When two brothers organize the robbery of their parents' jewelry store the job goes horribly wrong, triggering a series of events that sends them, their father and one brother's wife hurtling towards a shattering climax.
In 1959, Truman Capote learns of the murder of a Kansas family and decides to write a book about the case. While researching for his novel In Cold Blood, Capote forms a relationship with one of the killers, Perry Smith, who is on death row.
Philip Seymour Hoffman,
Clifton Collins Jr.,
Sharon Stone plays a street-wise, middle-aged moll standing up against the mobs, all of which is complicated by a 6 year old urchin with a will of his own who she reluctantly takes under ... See full summary »
Needing extra cash, two brothers conspire to pull off the perfect, victimless crime. No guns, no violence, no problem. But when an accomplice ignores the rules and crosses the line, his actions trigger a series of events in which no one is left unscathed. Written by
Charles takes his drivers license renewal test on a Saturday. However, all Department of Motor Vehicle offices in New York City are closed on Saturdays or Sundays. See more »
Andrew 'Andy' Hanson:
The thing about real estate accounting is that you can, you can, add down the page or across the page and everything works out. Everyday, everything adds up. The, the total is always the sum of its parts. It's, uh, clean. It's clear. Neat, absolute. But my life, it, uh, it doesn't add up. It, uh... Nothing connects to anything else. It's, uh... I'm not, I'm not the sum of my parts. All my parts don't add up to one... to one me, I guess.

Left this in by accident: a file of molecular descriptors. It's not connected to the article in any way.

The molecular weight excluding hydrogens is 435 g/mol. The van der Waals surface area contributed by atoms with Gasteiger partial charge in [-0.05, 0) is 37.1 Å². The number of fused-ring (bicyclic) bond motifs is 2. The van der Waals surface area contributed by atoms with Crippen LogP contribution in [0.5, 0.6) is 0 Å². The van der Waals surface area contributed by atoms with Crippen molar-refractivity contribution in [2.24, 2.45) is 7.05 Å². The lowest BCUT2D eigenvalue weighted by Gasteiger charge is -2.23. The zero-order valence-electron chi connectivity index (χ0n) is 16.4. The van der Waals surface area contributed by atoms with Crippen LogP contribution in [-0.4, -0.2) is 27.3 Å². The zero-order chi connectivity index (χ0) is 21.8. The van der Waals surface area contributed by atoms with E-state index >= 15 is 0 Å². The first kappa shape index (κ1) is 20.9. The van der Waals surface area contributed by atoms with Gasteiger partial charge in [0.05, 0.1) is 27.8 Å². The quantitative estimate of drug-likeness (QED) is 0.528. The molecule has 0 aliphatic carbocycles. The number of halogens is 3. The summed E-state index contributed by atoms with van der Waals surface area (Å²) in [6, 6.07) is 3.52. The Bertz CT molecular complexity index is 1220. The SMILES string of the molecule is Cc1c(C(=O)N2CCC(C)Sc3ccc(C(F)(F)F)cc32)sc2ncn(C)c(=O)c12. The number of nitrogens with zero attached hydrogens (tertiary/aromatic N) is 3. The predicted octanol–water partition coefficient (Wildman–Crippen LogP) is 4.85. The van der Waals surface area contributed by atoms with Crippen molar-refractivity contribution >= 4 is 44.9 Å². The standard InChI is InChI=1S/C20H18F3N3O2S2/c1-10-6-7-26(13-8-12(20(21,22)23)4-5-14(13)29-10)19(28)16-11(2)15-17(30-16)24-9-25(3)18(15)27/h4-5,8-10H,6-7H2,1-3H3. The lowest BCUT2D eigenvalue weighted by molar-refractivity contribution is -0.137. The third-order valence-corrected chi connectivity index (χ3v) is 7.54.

Get a shrink or a wife.
Andrew 'Andy' Hanson:
Uh, I got a wife.
Get a shrink.
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Says Andy: "Nobody gets hurt, everybody wins." Before he says it, we know the opposite is true: Everybody gets hurt, nobody wins. This is a new strand in American movies, or perhaps an old strand brought back at long last. Think "Eastern Promises", "There Will Be Blood", "No Country for Old Men". These movies are dark, serious, extremely well made, and don't care about happy endings. I love them. "Before the Devil Knows You're Dead" fits the general description, but creates an atmosphere all its own. Kelly Masterson's debut script is as close as a Hollywood movie will ever get to a Greek tragedy. Paying tribute to fellow veteran director Stanley Donen, Sidney Lumet expertly and soberly turns the sombre story into an outstanding, old school character drama. The opening shots, although of an obese accountant doggy-styling his trophy wife, have the look and feel of a Dutch master's painting. By contrast, the drug dealer's condo looks more like a string of Mondrians. Great performances all around. Only Albert Finney's character Charles feels a little over-acted, eyes wide and mouth agape almost all the time. But then he is in trouble deep, deeper than any of the troubles most of us will ever know. For compensation, Marisa Tomei is super hot. But of course you don't need me to tell you that. Why her character Gina would want to be with a guy like Andy, we're never told, but that's okay. Action is character, after all. The unique and magic touch of Carter Burwell's music makes this fine movie a masterpiece. Don't miss it.
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